Extended period of medicare coverage epmc
Extended Period of Medicare Coverage (EPMC)

  • If you cash benefits stop because you were working, your Medicare coverage won’t stop right away

  • Medicare part A (hospitalization) will continue to be free for at least 93 months from the end of your TWP

  • You can continue to use parts B (outpatient care) and D (prescription drug coverage) as long as the premiums are being paid


Expedited reinstatement exr
Expedited Reinstatement (EXR)

  • If you cash payments are terminated, all is not lost

  • If your income drops below SGA within 5 years, you can request that the benefits start back up again

  • You must still have a disability

  • You can receive up to 6 months of provisional payments while EXR is being processed.


Substantial gainful activity sga
Substantial Gainful Activity (SGA)

  • SSA can look at more than just what your gross earnings are

  • SGA is a decision based on several factors

  • Certain work incentives can reduce how much of your income is counted

  • The SGA guideline is currently (2013) set at $1,040 a month ($1,740 if you are blind)


Impairment related work expenses irwes
Impairment Related Work Expenses (IRWEs)

  • If you pay for something that is related to an impairment that you have and that you need to be able to work, it could be an IRWE

  • If approved by SSA, the amount of the IRWE can be deducted from your countable income

  • It must be a reasonable expense paid by you in a month that you were working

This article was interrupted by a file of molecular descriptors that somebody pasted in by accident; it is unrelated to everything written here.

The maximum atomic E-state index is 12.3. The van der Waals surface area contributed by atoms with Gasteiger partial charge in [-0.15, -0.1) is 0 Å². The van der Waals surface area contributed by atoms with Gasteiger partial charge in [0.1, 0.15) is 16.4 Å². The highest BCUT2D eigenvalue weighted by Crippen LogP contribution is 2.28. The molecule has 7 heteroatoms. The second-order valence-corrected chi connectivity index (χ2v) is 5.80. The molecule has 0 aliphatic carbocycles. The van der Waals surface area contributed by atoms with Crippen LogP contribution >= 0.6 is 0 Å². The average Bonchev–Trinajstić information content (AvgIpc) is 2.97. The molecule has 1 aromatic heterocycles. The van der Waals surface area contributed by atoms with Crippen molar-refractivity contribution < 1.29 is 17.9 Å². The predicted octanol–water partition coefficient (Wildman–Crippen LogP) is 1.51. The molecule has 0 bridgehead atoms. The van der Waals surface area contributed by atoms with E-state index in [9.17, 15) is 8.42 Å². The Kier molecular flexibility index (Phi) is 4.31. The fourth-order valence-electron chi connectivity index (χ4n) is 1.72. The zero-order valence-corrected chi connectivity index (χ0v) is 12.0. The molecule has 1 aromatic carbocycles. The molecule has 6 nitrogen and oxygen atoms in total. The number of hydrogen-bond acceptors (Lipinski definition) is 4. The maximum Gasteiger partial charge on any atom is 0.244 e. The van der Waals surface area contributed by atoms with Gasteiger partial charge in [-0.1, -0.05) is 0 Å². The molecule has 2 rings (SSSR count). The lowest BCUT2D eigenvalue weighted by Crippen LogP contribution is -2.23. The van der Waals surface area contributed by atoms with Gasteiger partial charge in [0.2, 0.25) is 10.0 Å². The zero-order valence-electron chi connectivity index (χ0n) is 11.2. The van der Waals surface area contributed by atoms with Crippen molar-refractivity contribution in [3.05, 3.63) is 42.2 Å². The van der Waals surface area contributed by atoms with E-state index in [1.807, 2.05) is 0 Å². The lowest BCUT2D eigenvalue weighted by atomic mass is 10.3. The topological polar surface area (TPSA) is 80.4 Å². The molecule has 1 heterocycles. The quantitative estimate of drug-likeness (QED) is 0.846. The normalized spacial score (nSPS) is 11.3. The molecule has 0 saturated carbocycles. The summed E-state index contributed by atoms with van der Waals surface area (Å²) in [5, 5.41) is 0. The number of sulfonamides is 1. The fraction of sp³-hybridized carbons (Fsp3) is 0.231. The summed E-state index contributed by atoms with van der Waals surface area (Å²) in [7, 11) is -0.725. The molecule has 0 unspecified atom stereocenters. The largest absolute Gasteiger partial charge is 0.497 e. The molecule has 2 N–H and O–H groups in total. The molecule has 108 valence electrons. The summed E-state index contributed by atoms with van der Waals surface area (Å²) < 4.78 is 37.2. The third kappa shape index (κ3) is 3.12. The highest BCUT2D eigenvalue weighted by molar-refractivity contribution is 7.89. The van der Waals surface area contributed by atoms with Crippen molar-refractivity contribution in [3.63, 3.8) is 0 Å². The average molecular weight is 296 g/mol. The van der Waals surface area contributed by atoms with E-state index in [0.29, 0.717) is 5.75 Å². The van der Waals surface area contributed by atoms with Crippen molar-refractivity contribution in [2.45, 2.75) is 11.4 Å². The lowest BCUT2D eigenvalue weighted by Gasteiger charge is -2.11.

Impairment related work expenses irwes1
Impairment Related Work Expenses (IRWEs)

  • Most medical expenses

  • Durable medical equipment

  • Impairment-related transportation

  • Attendant care services

  • Adaptive equipment

  • Services animals

  • And anything else that meets SSA requirements


Subsidy
Subsidy

  • If your employer makes reasonable accommodations for you to work, that could affect how much of your income is counted by SSA

  • If you are paid the same as other employees who do similar work, but the quantity or quality is less or you get extra support from supervisors or coworkers, you could qualify for a Subsidy


Special conditions
Special Conditions

  • Some people need extra support while they work. If support is provided by an outside source (i.e. DORS, an EN or a DDA supported agency), that could qualify as a Special Condition.

  • The number of hours of intensive job coaching that you receive on the work site can be factored into how much of your income is counted.


Employed individuals with disabilities eid
Employed Individuals with Disabilities (EID)

  • This is a way to buy-into Medical Assistance (Medicaid)

  • This will pay your Medicare premiums, saving you over $1,200 a year

  • It will cover some services that Medicare does not

  • You can earn as much as $69,900 a year

  • You can have up to $10,000 in assets


SSI

Work Incentives for


SSI

  • The amount of SSI that you can receive is based on several factors, primarily other income that you receive

  • Basically, when your income goes up, your SSI will go down

  • However, not all earned income is counted

  • You will always have more total income when you work than you would have from SSI alone